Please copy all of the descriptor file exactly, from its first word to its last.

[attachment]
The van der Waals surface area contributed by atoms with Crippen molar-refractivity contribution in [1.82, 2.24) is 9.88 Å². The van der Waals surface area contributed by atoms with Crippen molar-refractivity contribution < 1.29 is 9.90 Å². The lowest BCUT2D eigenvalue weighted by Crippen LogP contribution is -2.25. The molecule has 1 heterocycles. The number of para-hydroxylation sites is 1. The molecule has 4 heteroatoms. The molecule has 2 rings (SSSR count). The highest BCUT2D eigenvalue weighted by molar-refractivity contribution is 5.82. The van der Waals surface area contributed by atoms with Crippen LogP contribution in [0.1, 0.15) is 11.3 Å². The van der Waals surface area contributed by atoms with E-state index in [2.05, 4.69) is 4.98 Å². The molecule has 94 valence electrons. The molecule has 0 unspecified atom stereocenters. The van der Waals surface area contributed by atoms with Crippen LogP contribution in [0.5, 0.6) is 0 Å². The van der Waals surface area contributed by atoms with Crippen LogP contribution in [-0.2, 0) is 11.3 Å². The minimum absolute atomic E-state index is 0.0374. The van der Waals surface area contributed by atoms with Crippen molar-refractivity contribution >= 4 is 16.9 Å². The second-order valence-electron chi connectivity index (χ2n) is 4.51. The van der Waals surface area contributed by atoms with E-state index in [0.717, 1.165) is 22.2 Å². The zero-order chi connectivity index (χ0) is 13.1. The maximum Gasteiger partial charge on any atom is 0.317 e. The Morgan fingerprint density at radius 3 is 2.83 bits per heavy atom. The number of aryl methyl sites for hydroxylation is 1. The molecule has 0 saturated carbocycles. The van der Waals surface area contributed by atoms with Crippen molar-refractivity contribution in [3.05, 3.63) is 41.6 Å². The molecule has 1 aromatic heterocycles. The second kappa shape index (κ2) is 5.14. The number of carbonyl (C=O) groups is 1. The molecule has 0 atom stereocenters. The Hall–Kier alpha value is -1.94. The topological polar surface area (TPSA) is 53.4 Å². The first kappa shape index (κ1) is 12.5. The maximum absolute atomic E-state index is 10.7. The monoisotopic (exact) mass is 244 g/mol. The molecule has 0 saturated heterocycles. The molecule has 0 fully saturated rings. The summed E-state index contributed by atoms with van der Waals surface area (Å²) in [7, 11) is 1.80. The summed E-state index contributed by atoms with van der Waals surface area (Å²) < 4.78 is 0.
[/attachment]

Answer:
The van der Waals surface area contributed by atoms with Crippen molar-refractivity contribution in [1.82, 2.24) is 9.88 Å². The van der Waals surface area contributed by atoms with Crippen molar-refractivity contribution < 1.29 is 9.90 Å². The lowest BCUT2D eigenvalue weighted by Crippen LogP contribution is -2.25. The molecule has 1 heterocycles. The number of para-hydroxylation sites is 1. The molecule has 4 heteroatoms. The molecule has 2 rings (SSSR count). The highest BCUT2D eigenvalue weighted by molar-refractivity contribution is 5.82. The van der Waals surface area contributed by atoms with Crippen LogP contribution in [0.1, 0.15) is 11.3 Å². The van der Waals surface area contributed by atoms with E-state index in [2.05, 4.69) is 4.98 Å². The molecule has 94 valence electrons. The molecule has 0 unspecified atom stereocenters. The van der Waals surface area contributed by atoms with Crippen LogP contribution in [0.5, 0.6) is 0 Å². The van der Waals surface area contributed by atoms with Crippen LogP contribution in [-0.2, 0) is 11.3 Å². The minimum absolute atomic E-state index is 0.0374. The van der Waals surface area contributed by atoms with Crippen molar-refractivity contribution >= 4 is 16.9 Å². The second-order valence-electron chi connectivity index (χ2n) is 4.51. The van der Waals surface area contributed by atoms with E-state index in [0.717, 1.165) is 22.2 Å². The zero-order chi connectivity index (χ0) is 13.1. The maximum Gasteiger partial charge on any atom is 0.317 e. The Morgan fingerprint density at radius 3 is 2.83 bits per heavy atom. The number of aryl methyl sites for hydroxylation is 1. The molecule has 0 saturated carbocycles. The van der Waals surface area contributed by atoms with Crippen molar-refractivity contribution in [3.05, 3.63) is 41.6 Å². The molecule has 1 aromatic heterocycles. The second kappa shape index (κ2) is 5.14. The number of carbonyl (C=O) groups is 1. The molecule has 0 atom stereocenters. The Hall–Kier alpha value is -1.94. The topological polar surface area (TPSA) is 53.4 Å². The first kappa shape index (κ1) is 12.5. The maximum absolute atomic E-state index is 10.7. The monoisotopic (exact) mass is 244 g/mol. The molecule has 0 saturated heterocycles. The molecule has 0 fully saturated rings. The summed E-state index contributed by atoms with van der Waals surface area (Å²) in [7, 11) is 1.80. The summed E-state index contributed by atoms with van der Waals surface area (Å²) < 4.78 is 0.